Another Defender hint?

Discussion in 'LR4' started by iSurfvilano, Jun 15, 2018.

  1. iconoclast

    iconoclast Full Access Member

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    The new Gelandewagen is done incredibly well. They preserved majority of what people wanted in the old at the same time giving them what they wanted in the new.
     
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  2. ryanjl

    ryanjl Full Access Member

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    I remember reading a story about the car show where the new G Wagon was unveiled. Some designers from Land Rover were in attendance and were heard snickering that Mercedes hadn't changed anything.

    Although I'm net-positive on the new design, stories like that make me think that the Land Rover designers were like a new manager brought into an already well-functioning division who changes shit up just to feel like he's managing.
     
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  3. Bryan Jones

    Bryan Jones Full Access Member

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    Sounds like people in my job, geez
     
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  4. iconoclast

    iconoclast Full Access Member

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    A great deal has changed but it is so subtle which is good for people like us who like keeping things the same and for those who appreciate the Porsche 911. Majority of the changes on the G are interior. More space, new tech, finally a proper audio package, cup holders that are logical and practical, etc. On the exterior the overall silhouette remains the same and the dimensions are similar to the previous but the panel gaps are reduced dramatically. The front marker is integrated into the body moulding and body lines instead of being slapped on the fender, the indicators are no longer screwed in and look like an after-thought, the rear markers are no longer screwed in either, the rear camera is finally functional and does not have 80% of the screen covered by spare tire, the rear wiper nozzle is integrated into the design and functional now, and finally the rear barn door hatch is still not powered. There are many other minor changes and updated but overall I believe they did a great job and it seems the market has responded to it well because MB cannot keep these in stock.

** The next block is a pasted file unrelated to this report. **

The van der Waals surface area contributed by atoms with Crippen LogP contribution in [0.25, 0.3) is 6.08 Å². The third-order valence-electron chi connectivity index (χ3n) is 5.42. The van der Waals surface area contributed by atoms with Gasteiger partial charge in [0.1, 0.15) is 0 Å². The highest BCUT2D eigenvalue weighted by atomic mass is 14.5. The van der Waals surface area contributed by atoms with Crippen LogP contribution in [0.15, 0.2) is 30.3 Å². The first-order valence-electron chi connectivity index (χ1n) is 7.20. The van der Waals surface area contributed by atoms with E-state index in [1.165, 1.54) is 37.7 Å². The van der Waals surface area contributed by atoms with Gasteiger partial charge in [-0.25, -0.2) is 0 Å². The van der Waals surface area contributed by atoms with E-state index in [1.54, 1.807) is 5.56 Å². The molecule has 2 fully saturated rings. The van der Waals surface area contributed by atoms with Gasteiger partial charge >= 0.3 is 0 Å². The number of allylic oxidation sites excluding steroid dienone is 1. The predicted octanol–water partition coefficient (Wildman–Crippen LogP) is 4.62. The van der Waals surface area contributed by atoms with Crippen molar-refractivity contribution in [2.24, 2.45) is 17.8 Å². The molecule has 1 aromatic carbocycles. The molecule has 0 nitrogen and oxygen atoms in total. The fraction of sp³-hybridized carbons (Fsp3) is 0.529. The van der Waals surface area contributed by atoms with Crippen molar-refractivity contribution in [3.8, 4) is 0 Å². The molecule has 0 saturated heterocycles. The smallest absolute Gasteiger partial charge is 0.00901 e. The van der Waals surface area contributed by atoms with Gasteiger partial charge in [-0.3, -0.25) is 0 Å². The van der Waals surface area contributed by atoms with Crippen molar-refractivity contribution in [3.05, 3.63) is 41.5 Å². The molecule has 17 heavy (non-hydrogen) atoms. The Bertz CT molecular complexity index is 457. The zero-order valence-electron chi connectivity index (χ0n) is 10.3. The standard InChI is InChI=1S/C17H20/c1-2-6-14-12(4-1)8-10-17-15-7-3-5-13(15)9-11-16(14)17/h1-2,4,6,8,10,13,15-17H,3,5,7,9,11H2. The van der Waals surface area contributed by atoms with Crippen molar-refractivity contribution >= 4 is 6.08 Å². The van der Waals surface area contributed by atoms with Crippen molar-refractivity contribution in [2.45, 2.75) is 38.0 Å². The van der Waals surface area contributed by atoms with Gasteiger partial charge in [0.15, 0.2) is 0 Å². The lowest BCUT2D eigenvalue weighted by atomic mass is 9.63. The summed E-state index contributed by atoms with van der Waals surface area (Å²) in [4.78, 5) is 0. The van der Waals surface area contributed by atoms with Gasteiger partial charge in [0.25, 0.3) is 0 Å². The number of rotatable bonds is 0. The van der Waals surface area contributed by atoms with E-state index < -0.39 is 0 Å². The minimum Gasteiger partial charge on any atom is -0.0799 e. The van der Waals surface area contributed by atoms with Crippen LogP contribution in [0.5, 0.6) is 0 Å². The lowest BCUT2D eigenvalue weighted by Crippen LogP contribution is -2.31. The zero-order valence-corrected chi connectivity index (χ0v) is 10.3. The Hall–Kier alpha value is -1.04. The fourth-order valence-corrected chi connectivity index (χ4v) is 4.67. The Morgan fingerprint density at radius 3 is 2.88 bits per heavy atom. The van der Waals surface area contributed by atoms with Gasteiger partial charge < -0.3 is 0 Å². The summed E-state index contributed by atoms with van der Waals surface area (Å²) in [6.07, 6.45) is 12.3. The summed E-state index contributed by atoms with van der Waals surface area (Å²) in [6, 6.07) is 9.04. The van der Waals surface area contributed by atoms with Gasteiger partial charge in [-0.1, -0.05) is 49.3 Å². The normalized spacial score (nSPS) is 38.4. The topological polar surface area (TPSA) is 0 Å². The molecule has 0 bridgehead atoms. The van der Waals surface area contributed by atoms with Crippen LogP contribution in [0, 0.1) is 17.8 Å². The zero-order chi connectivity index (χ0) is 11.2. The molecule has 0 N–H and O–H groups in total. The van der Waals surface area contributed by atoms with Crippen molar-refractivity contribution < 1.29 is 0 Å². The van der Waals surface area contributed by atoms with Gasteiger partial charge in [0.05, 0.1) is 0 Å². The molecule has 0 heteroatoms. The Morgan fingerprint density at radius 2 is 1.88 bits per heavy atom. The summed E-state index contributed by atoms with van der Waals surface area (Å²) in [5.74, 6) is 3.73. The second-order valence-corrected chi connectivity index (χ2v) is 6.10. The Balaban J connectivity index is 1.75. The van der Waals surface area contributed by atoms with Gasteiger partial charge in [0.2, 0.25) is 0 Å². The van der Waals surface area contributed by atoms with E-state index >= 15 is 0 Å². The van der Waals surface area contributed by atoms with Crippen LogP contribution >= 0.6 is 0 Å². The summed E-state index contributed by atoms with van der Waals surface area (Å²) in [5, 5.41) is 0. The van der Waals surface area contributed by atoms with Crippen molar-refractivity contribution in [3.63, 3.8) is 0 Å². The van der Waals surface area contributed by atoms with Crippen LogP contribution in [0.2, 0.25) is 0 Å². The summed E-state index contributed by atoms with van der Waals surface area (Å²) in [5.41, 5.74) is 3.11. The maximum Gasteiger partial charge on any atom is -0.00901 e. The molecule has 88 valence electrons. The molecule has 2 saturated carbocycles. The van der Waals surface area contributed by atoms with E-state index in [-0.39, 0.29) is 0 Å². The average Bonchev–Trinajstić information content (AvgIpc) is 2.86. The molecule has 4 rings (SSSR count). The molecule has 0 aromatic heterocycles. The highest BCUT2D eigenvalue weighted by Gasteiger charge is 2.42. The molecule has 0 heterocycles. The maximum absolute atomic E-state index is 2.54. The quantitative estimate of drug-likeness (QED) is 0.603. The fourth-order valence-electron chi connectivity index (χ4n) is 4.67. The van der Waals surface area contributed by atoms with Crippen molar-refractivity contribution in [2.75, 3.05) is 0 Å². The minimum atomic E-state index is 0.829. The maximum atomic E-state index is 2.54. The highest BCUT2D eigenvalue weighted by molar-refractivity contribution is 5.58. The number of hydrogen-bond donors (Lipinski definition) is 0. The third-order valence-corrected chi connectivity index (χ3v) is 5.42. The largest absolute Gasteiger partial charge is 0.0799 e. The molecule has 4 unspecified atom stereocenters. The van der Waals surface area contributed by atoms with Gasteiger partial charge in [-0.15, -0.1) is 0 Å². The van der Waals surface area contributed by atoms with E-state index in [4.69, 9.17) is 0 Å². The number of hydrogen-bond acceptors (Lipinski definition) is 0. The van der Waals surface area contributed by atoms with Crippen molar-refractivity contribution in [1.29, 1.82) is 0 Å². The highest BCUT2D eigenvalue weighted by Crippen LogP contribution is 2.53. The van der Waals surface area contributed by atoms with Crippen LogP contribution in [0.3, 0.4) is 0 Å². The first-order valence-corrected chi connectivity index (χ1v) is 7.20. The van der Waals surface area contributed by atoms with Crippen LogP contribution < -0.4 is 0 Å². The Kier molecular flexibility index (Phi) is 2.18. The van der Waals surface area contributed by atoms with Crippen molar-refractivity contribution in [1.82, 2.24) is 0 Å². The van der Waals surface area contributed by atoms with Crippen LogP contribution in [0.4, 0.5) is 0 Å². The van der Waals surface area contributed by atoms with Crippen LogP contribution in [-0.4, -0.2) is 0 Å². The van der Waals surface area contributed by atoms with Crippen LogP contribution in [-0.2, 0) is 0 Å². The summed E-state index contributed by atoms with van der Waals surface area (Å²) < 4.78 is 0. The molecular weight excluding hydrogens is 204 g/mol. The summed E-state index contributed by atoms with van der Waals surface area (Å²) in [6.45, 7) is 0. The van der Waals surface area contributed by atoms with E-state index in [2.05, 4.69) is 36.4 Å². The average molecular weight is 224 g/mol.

Sounds like the design team over at LR could learn something from MB and Porsche because their two new product designs have not had the best reception. Mostly the new Discovery. When you have used LR4 selling for more than or same as new Discovery it does not bode well for the designers. Change for the sake of change isn't always the best approach or attempting to the shock the market doesnt always have a positive response either... eg: Chris Bangle.